Horseback riding through the soggy coastal trails in Dominican Republic, I passed piles of garbage, piles that had no where to go, humps of trash that would never be removed or placed in a dumpster for pickup. The garbage trucks don’t come out to this area, where aqua colored shacks and cabins cluster like the skinny chickens clucking. Everyone’s laundry has no choice but to try and dry in this humid air.
When the little ones ran over, they surrounded my horse like a school of hungry fish. They brought me wrinkled flower petals and unrecognizable produce. Each begged for a dollar, I gave them all my ones. They tried to appear thankful, but a deep and hollow starvation consumed their little faces.
It was only after my wallet was emptied when I saw him in the corner of my eye, a man observing the dance, peering through the palms. He was the choreographer, and I wondered how many cents he would let the kids keep.
I hope that my few depictions illustrate the level of poverty plaguing these rural villages so you can properly imagine how surprised I was to see a young man playing with a smart phone. Throughout all these famished faces and bundles of debris resides a multitude of cell phones. It would appear that the phones are more important than food or sanitation.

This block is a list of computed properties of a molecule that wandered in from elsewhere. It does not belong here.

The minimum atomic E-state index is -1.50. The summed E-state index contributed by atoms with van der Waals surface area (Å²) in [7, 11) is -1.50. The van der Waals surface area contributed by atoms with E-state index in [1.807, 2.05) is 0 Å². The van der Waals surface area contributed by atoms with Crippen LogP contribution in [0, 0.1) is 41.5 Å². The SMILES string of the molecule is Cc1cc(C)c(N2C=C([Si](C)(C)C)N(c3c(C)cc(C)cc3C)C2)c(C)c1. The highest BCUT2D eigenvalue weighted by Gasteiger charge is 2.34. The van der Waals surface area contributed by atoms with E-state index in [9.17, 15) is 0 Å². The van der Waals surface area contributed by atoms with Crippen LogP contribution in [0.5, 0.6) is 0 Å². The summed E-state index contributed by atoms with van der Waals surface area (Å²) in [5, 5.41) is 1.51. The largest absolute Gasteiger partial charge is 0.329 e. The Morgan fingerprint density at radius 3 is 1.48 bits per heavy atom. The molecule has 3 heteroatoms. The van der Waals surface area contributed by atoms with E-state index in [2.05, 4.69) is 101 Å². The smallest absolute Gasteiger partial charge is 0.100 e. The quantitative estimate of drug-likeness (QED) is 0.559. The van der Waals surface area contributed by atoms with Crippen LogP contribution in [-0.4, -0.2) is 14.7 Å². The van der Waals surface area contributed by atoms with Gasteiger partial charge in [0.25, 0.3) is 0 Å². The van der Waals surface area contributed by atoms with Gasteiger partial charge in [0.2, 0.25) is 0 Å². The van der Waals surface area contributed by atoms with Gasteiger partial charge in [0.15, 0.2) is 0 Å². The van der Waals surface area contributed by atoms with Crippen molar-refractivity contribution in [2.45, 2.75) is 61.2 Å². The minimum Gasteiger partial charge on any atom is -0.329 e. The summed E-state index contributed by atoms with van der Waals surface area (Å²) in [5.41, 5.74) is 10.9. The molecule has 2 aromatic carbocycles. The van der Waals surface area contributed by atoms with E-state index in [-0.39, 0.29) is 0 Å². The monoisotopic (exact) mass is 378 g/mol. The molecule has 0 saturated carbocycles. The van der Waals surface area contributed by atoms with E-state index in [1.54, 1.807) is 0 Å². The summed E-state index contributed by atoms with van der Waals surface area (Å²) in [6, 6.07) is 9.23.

And they are. Having access to a smart phone daily is vital. The phone provides access to the news, the bus schedules, entertainment, contact with family and work opportunities. Even the most impoverished are completely leashed to technology. In order to keep up, connection to the world wide web strangely but truly becomes more essential than a meal.
Our reliance on technology compares to our need for water. Its profound meddling with our species won’t stop anytime soon. It has extended its reach all the way into Dominican valleys. Into outer space, into jungles and war zones. It’s in every student’s hands.
To teach with only a book is not enough. In order to make contact with pupils, educators must recognize that technology is no longer a supplement, but a main ingredient, a vital organ.
It’s not that students don’t want to learn the material presented in a book or throughout a lecture; it’s essentially that they can’t. Literally, since birth their information absorbing processes are digital, dynamic, quick.
A contemporary higher education student does not struggle with multiple screens, he or she sees them all, processing all of the imagery together. For example, reading a text on a phone while watching TV and flipping through a magazine are routinely performed at once with ease. It’s not juggling; it’s simultaneous entry.
Though generational gaps between students and educators have grown into chasms, with the rampant social implementation of smart devices, it is the professor’s responsibility to recognize and assimilate to the mass influence technology has on his/her students’ developments. Assuming and expecting a class can sit quietly for a fifty minute lecture without any varying activity is, at this point in time, unreasonable.
Pure lecturing or reading from a text is not good enough, sticking to this dated teaching strategy is a burden students should no longer carry. It is their right to learn in their language.
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